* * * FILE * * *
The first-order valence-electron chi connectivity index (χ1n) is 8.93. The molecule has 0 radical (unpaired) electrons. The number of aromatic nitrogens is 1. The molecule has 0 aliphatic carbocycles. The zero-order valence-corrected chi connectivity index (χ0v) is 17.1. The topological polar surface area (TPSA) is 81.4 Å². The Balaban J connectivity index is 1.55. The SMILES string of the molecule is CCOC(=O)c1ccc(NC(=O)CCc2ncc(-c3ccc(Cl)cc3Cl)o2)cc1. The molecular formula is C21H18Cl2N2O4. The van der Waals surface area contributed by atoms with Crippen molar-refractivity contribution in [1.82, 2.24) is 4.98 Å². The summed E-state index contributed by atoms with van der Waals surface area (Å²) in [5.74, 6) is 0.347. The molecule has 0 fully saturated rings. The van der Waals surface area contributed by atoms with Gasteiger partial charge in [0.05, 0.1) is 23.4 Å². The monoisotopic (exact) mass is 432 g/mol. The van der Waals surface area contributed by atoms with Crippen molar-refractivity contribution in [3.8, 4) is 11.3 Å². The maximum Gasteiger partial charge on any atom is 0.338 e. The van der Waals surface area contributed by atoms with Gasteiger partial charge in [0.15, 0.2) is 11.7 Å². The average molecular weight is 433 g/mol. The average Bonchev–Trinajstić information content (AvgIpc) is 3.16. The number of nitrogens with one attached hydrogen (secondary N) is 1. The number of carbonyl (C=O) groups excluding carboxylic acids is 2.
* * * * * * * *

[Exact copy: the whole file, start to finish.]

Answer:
The first-order valence-electron chi connectivity index (χ1n) is 8.93. The molecule has 0 radical (unpaired) electrons. The number of aromatic nitrogens is 1. The molecule has 0 aliphatic carbocycles. The zero-order valence-corrected chi connectivity index (χ0v) is 17.1. The topological polar surface area (TPSA) is 81.4 Å². The Balaban J connectivity index is 1.55. The SMILES string of the molecule is CCOC(=O)c1ccc(NC(=O)CCc2ncc(-c3ccc(Cl)cc3Cl)o2)cc1. The molecular formula is C21H18Cl2N2O4. The van der Waals surface area contributed by atoms with Crippen molar-refractivity contribution in [1.82, 2.24) is 4.98 Å². The summed E-state index contributed by atoms with van der Waals surface area (Å²) in [5.74, 6) is 0.347. The molecule has 0 fully saturated rings. The van der Waals surface area contributed by atoms with Gasteiger partial charge in [0.05, 0.1) is 23.4 Å². The monoisotopic (exact) mass is 432 g/mol. The van der Waals surface area contributed by atoms with Crippen molar-refractivity contribution in [3.8, 4) is 11.3 Å². The maximum Gasteiger partial charge on any atom is 0.338 e. The van der Waals surface area contributed by atoms with Gasteiger partial charge in [0.15, 0.2) is 11.7 Å². The average molecular weight is 433 g/mol. The average Bonchev–Trinajstić information content (AvgIpc) is 3.16. The number of nitrogens with one attached hydrogen (secondary N) is 1. The number of carbonyl (C=O) groups excluding carboxylic acids is 2.